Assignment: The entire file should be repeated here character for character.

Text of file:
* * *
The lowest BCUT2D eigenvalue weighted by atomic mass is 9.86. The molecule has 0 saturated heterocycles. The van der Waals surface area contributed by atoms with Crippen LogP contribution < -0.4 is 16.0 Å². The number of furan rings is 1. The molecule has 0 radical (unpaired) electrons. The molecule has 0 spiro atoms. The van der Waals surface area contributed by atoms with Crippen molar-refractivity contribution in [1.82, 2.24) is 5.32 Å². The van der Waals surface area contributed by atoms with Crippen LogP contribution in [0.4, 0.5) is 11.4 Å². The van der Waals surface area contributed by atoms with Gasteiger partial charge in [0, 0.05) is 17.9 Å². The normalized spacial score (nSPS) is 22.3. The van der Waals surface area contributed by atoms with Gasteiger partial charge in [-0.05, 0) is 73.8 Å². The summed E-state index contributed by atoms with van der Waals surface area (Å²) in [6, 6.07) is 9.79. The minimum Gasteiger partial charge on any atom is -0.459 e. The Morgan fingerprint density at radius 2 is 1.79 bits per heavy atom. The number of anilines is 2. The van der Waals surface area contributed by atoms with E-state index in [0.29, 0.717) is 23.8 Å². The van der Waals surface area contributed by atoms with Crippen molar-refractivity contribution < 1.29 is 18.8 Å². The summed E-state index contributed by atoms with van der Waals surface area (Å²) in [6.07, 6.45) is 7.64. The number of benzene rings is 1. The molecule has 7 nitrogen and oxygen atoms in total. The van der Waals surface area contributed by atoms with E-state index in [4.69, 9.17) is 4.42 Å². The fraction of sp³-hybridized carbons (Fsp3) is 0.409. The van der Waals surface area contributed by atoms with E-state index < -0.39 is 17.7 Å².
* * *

The lowest BCUT2D eigenvalue weighted by atomic mass is 9.86. The molecule has 0 saturated heterocycles. The van der Waals surface area contributed by atoms with Crippen LogP contribution < -0.4 is 16.0 Å². The number of furan rings is 1. The molecule has 0 radical (unpaired) electrons. The molecule has 0 spiro atoms. The van der Waals surface area contributed by atoms with Crippen molar-refractivity contribution in [1.82, 2.24) is 5.32 Å². The van der Waals surface area contributed by atoms with Crippen LogP contribution in [0.4, 0.5) is 11.4 Å². The van der Waals surface area contributed by atoms with Gasteiger partial charge in [0, 0.05) is 17.9 Å². The normalized spacial score (nSPS) is 22.3. The van der Waals surface area contributed by atoms with Gasteiger partial charge in [-0.05, 0) is 73.8 Å². The summed E-state index contributed by atoms with van der Waals surface area (Å²) in [6, 6.07) is 9.79. The minimum Gasteiger partial charge on any atom is -0.459 e. The Morgan fingerprint density at radius 2 is 1.79 bits per heavy atom. The number of anilines is 2. The van der Waals surface area contributed by atoms with E-state index in [0.29, 0.717) is 23.8 Å². The van der Waals surface area contributed by atoms with Crippen molar-refractivity contribution < 1.29 is 18.8 Å². The summed E-state index contributed by atoms with van der Waals surface area (Å²) in [6.07, 6.45) is 7.64. The number of benzene rings is 1. The molecule has 7 nitrogen and oxygen atoms in total. The van der Waals surface area contributed by atoms with E-state index in [4.69, 9.17) is 4.42 Å². The fraction of sp³-hybridized carbons (Fsp3) is 0.409. The van der Waals surface area contributed by atoms with E-state index < -0.39 is 17.7 Å².